When you include the American Institute for Cancer Research in your estate plans, you make a major difference in the fight against cancer.

Corporate Champions who partner with the American Institute for Cancer Research stand at the forefront of the fight against cancer

The Continuous Update Project (CUP) is an ongoing program that analyzes global research on how diet, nutrition and physical activity affect cancer risk and survival.

A major milestone in cancer research, the Third Expert Report analyzes and synthesizes the evidence gathered in CUP reports and serves as a vital resource for anyone interested in preventing cancer.

Whether you are a healthcare provider, a researcher, or just someone who wants to learn more about cancer prevention, we’re here to help.

AICR has pushed research to new heights, and has helped thousands of communities better understand the intersection of lifestyle, nutrition, and cancer.

Read real-life accounts of how AICR is changing lives through cancer prevention and survivorship.

We bring a detailed policy framework to our advocacy efforts, and provide lawmakers with the scientific evidence they need to achieve our objectives.

AICR champions research that increases understanding of the relationship between nutrition, lifestyle, and cancer.

AICR’s resources can help you navigate questions about nutrition and lifestyle, and empower you to advocate for your health.

AICR is committed to putting what we know about cancer prevention into action. To help you live healthier, we’ve taken the latest research and made 10 Cancer Prevention Recommendations.

March 17, 2014 | 2 minute read

HealthTalk: I got too busy to exercise for a few weeks. Have I lost all that I worked for, or can I pick up where I left off?

Q:        I got too busy to exercise for a few weeks. Have I lost all that I worked for, or can I pick up where I left off?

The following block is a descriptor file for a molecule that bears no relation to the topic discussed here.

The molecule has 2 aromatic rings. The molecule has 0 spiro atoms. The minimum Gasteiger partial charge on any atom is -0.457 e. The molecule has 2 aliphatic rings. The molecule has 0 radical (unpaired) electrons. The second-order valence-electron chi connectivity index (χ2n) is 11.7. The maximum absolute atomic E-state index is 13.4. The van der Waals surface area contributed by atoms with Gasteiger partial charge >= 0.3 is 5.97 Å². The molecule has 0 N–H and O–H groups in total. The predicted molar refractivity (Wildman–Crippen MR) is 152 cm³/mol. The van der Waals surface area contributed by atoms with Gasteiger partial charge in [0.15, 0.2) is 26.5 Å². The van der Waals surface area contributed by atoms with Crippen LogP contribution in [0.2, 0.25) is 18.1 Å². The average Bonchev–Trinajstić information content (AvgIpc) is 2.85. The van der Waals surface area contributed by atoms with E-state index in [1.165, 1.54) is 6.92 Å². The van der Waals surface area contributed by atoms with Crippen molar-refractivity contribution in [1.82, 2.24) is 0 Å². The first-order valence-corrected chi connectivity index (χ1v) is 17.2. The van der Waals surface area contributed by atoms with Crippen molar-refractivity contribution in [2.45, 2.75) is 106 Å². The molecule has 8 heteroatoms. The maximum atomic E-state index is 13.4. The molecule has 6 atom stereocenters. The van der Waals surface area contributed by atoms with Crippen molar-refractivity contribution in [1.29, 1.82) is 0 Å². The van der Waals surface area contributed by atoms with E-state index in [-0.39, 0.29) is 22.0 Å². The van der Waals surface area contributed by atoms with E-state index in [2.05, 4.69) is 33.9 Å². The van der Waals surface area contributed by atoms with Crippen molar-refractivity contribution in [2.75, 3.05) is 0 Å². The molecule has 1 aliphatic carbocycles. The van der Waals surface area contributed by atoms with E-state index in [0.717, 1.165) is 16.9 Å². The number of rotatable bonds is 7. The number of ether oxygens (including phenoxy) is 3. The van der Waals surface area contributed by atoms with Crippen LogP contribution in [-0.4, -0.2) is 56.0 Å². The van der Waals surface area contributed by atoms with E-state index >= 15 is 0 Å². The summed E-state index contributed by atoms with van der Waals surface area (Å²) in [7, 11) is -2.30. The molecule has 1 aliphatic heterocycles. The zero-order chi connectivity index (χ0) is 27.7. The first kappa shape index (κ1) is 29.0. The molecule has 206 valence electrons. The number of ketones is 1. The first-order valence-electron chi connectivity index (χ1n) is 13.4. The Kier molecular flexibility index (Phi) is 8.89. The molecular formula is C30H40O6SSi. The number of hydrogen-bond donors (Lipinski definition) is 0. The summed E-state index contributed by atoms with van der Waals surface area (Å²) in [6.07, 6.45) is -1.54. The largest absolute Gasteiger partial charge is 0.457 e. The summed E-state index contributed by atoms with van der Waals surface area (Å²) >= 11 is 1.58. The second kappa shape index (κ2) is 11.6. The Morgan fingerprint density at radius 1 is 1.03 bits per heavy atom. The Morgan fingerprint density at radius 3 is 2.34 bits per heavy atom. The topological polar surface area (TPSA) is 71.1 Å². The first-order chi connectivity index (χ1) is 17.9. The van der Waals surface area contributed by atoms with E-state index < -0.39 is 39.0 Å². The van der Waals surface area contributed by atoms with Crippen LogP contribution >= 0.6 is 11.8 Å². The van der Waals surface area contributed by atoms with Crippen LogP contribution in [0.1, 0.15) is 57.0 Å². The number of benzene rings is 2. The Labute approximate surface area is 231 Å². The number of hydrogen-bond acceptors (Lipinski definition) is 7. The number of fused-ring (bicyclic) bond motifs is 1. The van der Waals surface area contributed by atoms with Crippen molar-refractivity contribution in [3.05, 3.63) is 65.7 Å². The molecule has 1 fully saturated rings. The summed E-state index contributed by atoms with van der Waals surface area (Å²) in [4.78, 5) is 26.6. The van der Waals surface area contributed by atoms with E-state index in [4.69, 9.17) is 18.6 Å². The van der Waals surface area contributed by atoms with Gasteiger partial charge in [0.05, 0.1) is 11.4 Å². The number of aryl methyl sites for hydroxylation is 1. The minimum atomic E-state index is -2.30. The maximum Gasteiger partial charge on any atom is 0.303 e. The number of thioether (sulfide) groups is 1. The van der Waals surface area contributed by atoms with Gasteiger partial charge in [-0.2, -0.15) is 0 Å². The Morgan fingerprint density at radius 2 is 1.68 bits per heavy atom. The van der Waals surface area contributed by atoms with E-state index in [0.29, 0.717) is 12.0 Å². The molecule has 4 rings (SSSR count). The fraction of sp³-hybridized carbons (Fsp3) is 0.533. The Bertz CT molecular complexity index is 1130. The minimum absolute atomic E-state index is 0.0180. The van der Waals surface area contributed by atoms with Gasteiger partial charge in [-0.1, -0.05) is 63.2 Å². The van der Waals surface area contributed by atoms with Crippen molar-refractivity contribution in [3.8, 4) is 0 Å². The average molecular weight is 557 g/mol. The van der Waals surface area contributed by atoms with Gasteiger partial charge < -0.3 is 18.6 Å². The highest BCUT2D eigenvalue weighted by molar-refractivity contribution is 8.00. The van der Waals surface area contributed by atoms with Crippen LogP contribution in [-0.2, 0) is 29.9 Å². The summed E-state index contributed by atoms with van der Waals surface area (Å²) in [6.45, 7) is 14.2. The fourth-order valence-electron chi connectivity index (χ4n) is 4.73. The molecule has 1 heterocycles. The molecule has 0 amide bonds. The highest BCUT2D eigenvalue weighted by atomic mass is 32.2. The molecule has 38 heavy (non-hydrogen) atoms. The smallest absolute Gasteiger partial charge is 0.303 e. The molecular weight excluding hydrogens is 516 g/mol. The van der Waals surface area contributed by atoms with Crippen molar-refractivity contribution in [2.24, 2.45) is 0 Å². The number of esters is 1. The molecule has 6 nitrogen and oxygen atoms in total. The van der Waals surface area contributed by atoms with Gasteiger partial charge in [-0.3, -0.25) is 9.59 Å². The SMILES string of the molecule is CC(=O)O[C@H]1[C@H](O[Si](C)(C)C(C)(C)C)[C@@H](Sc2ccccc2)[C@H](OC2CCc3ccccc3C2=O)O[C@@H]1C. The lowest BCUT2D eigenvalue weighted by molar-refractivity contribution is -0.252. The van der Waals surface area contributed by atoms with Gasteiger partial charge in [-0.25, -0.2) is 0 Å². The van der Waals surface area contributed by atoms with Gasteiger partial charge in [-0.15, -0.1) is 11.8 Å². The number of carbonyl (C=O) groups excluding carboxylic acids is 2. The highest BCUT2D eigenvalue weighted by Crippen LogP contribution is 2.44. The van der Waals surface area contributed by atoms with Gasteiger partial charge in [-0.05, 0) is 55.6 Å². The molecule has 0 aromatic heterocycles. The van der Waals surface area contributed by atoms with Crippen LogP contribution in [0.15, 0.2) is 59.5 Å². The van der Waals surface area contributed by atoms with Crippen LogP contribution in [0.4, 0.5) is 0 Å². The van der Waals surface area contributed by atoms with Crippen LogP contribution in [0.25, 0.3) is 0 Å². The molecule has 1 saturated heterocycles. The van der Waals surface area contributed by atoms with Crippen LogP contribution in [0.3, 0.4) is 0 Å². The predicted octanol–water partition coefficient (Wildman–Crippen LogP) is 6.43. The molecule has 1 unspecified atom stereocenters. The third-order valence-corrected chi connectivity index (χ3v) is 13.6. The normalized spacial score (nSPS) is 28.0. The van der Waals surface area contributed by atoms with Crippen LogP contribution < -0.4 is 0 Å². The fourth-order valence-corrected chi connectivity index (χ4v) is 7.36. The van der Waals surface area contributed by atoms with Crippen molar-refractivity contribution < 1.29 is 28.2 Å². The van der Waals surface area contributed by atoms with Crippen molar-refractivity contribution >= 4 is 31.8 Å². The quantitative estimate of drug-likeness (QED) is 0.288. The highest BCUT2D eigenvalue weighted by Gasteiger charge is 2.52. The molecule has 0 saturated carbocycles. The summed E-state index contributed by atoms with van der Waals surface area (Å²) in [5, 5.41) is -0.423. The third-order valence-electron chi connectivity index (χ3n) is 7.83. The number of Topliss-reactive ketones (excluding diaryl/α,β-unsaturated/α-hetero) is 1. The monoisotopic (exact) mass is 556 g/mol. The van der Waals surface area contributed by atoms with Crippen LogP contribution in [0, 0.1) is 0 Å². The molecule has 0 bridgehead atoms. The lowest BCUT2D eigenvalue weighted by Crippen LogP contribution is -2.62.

A:        How quickly you lose fitness depends on long you have stopped and how fit you are to start. The more fit you are and the longer you’ve been exercising, let’s say at least several months, the more slowly you lose aerobic condition and strength. You may lose some ground after two or three weeks of not exercising, but you probably are still ahead of where you started. People new to exercise, however, can end up back where they started in endurance and strength after a month or less.

If you are ready to return to your former physical activity and it’s been more than a couple weeks, start back with an easier workout than where you left off. Tune in to how your body feels, and adjust to a pace and intensity that let you exercise using good form. Some experts say a good guideline for aerobic exercise is to work hard enough that you wouldn’t want to sing, but can still talk. Again, depending on your fitness level and the length of time you stopped exercising, expect it to take weeks or even a few months to get back to your previous fitness level.

Next time you find yourself tight on time, studies show that if you exercise for a shorter period or less often, without cutting it out completely, you can hold your ground. If you’re getting bored with what you’re doing, or if a change in season ends the activities you’ve been doing, start something new. Participation in different kinds of physical activity can add more benefits than sticking with one form of exercise alone, and it keeps activity fun.

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